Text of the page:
We know this is true because our Savior modeled this weapon for us in his own battle with satan in the desert where he had gone to fast and pray for 40 days. The fasting and prayer prepared Him for battle, but Paul Thigpen, author of “Manual for Spiritual Warfare,” says: “When He [Jesus] actually engaged the enemy, He used Scripture!” “The enemy tries to come at you to make you afraid. ‘The Lord is my shepherd, I will not fear.’ The enemy comes at you with an accusation. ‘The accuser of our brothers has been cast out.’”

Scripture is powerful—and so is the name of Jesus! These are just a few of the many powerful weapons we learn about – or gain a new appreciation for – even as we become engrossed in a truly gripping drama.

The devil and his minions hunt are not about to let the youngest son go his own way.

The many obstacles encountered in the making of this film showed cast and crew that the devil was not happy about this project. Miller said he thought the last film he made, which told the story of Our Lady of Knock, was tough, but he says this film took spiritual warfare to a whole new level.

First, filming was cancelled because of the pandemic. When things finally opened up again, a lot of work had to be redone because cast and crew – including makeup artists and costume designers – had moved on to other jobs, which were paying a post pandemic premium for such workers. Thanks to Brexit (Great Britain leaving the European Union), getting costumes, props, and various other materials was next to impossible.

Worst of all, the site where a large part of the docudrama had been filmed was bought by another entity, which meant the film’s incredible medieval setting was being made into a pristine wedding venue. Because of all the construction work taking place around them, a day of filming which might normally take 12 hours could take 20 to 21 hours. “At one point, the crew had only eight hours of sleep in nearly three days!” say Miller. “But everybody came together and we fought through these issues.”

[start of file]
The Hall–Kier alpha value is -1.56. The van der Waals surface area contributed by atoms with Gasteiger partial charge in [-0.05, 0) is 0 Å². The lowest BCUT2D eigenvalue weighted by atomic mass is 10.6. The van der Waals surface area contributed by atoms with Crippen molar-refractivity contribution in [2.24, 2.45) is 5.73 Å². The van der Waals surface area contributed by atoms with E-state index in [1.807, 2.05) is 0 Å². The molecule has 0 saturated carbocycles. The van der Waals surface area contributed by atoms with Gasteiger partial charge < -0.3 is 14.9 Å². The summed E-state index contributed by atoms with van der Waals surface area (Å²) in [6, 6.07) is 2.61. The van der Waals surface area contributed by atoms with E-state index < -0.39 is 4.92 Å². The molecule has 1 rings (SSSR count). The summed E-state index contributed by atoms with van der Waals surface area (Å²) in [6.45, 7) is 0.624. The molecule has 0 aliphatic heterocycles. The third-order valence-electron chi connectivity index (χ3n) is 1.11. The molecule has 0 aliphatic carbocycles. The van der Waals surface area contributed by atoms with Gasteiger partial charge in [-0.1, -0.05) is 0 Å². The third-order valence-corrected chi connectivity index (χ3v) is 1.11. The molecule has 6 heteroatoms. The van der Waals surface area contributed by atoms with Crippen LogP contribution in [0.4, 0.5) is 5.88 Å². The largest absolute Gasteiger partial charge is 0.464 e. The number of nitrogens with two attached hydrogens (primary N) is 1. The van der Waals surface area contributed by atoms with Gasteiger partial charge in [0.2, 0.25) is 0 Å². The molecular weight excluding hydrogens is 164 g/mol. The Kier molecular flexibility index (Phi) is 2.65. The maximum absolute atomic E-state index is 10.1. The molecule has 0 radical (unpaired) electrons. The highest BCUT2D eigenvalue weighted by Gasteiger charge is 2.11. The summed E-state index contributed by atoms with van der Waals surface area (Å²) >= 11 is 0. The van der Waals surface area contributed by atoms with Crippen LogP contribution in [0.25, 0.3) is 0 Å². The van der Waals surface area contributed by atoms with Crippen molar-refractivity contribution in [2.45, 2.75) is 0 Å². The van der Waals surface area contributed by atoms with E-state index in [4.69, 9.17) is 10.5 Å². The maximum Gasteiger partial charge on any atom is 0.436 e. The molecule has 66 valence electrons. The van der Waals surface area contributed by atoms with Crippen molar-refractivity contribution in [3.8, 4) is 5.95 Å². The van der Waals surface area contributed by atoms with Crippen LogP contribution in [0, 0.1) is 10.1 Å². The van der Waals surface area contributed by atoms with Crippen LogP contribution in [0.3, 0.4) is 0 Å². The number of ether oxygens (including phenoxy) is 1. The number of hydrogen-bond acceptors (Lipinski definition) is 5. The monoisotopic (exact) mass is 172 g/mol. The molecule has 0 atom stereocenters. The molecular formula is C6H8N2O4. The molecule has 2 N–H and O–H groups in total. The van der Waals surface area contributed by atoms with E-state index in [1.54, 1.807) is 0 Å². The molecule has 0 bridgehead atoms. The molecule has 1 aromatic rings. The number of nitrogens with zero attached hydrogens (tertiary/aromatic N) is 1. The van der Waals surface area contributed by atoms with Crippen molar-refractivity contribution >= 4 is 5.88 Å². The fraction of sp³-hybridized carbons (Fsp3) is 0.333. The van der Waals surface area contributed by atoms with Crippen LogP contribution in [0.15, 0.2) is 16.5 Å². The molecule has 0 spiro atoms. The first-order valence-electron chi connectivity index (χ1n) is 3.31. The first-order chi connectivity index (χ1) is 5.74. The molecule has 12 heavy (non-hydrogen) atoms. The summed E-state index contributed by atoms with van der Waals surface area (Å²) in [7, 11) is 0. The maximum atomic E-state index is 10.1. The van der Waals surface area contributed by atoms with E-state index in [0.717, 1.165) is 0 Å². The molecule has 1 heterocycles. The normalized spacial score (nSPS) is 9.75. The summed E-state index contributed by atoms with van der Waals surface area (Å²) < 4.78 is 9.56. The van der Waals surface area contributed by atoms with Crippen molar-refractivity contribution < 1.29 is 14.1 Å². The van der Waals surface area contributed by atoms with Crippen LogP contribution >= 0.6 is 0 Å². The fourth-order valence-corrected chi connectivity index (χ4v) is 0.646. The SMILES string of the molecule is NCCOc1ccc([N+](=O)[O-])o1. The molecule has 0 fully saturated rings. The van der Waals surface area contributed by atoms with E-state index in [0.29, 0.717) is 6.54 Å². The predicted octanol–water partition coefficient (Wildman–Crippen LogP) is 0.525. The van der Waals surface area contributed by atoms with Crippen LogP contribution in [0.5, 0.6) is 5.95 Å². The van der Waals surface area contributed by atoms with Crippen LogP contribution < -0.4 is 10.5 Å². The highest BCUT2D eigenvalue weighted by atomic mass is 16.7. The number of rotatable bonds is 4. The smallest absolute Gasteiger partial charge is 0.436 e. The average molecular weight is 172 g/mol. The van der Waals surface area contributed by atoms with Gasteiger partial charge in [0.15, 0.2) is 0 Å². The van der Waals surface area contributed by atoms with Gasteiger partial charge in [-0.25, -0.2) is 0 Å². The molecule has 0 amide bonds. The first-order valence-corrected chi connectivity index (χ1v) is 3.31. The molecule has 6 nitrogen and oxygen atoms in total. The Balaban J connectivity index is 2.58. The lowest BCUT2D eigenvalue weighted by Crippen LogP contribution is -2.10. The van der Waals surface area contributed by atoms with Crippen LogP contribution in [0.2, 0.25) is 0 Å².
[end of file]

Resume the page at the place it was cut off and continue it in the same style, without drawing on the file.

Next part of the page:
Director Campbell Miller (center) on location in Ireland.

This film is brimming with information all of us desperately need to hear. You’ll learn what the most terrifying moment in history was for the devil, about the moment when the devil is most afraid of us; why we must be sensitive to the voice of the angels; and what happens when we don’t pray.

The good news is that the spiritual battle is not just about us looking for God. “The Hound of Heaven chases us down the highways and byways of life.” This film will encourage you to let yourself be caught!

The film is set in a stunning medieval setting.

Find out what you can do to not only fight the enemy but win when EWTN premieres one of the important films you will see this year – and please, bring your friends and family to the viewing. We promise it will be a night to remember!

Note: Want more? View the trailer here: https://www.youtube.com/watch?v=_0HI7J5b8sc


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‘Metanoia:’ EWTN’s New Series Teaches You How To Have a Personal Relationship With Jesus

Are you looking for a way to get closer to Jesus? If so, you will definitely want to make a commitment to watch EWTN’s newest series, “Metanoia,” and to share it with family and friends. (Airs 6 p.m. ET, Saturdays, with an encore at 5:30 a.m. ET Tuesdays and coming soon on www.ewtnrc.com.)